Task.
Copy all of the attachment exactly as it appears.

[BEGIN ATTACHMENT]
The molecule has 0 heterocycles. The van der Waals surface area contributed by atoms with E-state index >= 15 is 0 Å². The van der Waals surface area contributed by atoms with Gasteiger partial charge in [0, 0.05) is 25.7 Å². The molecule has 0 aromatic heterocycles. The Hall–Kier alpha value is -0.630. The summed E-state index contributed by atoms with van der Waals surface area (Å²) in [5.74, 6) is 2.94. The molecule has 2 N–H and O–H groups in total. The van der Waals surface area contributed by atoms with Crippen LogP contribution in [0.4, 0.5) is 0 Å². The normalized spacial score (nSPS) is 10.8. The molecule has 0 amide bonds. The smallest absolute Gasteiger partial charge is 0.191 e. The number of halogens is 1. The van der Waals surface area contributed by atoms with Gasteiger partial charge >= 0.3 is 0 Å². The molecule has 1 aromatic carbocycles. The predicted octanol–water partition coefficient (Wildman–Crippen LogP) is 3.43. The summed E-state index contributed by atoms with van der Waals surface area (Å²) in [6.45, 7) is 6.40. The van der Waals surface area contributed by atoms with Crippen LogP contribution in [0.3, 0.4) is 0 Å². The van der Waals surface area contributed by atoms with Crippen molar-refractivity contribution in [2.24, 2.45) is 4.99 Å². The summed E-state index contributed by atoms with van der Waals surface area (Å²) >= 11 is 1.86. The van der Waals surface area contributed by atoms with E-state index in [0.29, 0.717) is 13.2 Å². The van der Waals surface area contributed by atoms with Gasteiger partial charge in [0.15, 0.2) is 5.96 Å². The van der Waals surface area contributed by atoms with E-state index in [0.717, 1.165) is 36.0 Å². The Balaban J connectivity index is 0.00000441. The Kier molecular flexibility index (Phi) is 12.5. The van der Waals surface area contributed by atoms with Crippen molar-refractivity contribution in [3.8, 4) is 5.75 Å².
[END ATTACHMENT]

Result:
The molecule has 0 heterocycles. The van der Waals surface area contributed by atoms with E-state index >= 15 is 0 Å². The van der Waals surface area contributed by atoms with Gasteiger partial charge in [0, 0.05) is 25.7 Å². The molecule has 0 aromatic heterocycles. The Hall–Kier alpha value is -0.630. The summed E-state index contributed by atoms with van der Waals surface area (Å²) in [5.74, 6) is 2.94. The molecule has 2 N–H and O–H groups in total. The van der Waals surface area contributed by atoms with Crippen LogP contribution in [0.4, 0.5) is 0 Å². The normalized spacial score (nSPS) is 10.8. The molecule has 0 amide bonds. The smallest absolute Gasteiger partial charge is 0.191 e. The number of halogens is 1. The van der Waals surface area contributed by atoms with Gasteiger partial charge >= 0.3 is 0 Å². The molecule has 1 aromatic carbocycles. The predicted octanol–water partition coefficient (Wildman–Crippen LogP) is 3.43. The summed E-state index contributed by atoms with van der Waals surface area (Å²) in [6.45, 7) is 6.40. The van der Waals surface area contributed by atoms with Crippen LogP contribution in [0.3, 0.4) is 0 Å². The van der Waals surface area contributed by atoms with Crippen molar-refractivity contribution in [2.24, 2.45) is 4.99 Å². The summed E-state index contributed by atoms with van der Waals surface area (Å²) >= 11 is 1.86. The van der Waals surface area contributed by atoms with E-state index in [0.29, 0.717) is 13.2 Å². The van der Waals surface area contributed by atoms with Gasteiger partial charge in [0.15, 0.2) is 5.96 Å². The van der Waals surface area contributed by atoms with E-state index in [0.717, 1.165) is 36.0 Å². The Balaban J connectivity index is 0.00000441. The Kier molecular flexibility index (Phi) is 12.5. The van der Waals surface area contributed by atoms with Crippen molar-refractivity contribution in [3.8, 4) is 5.75 Å².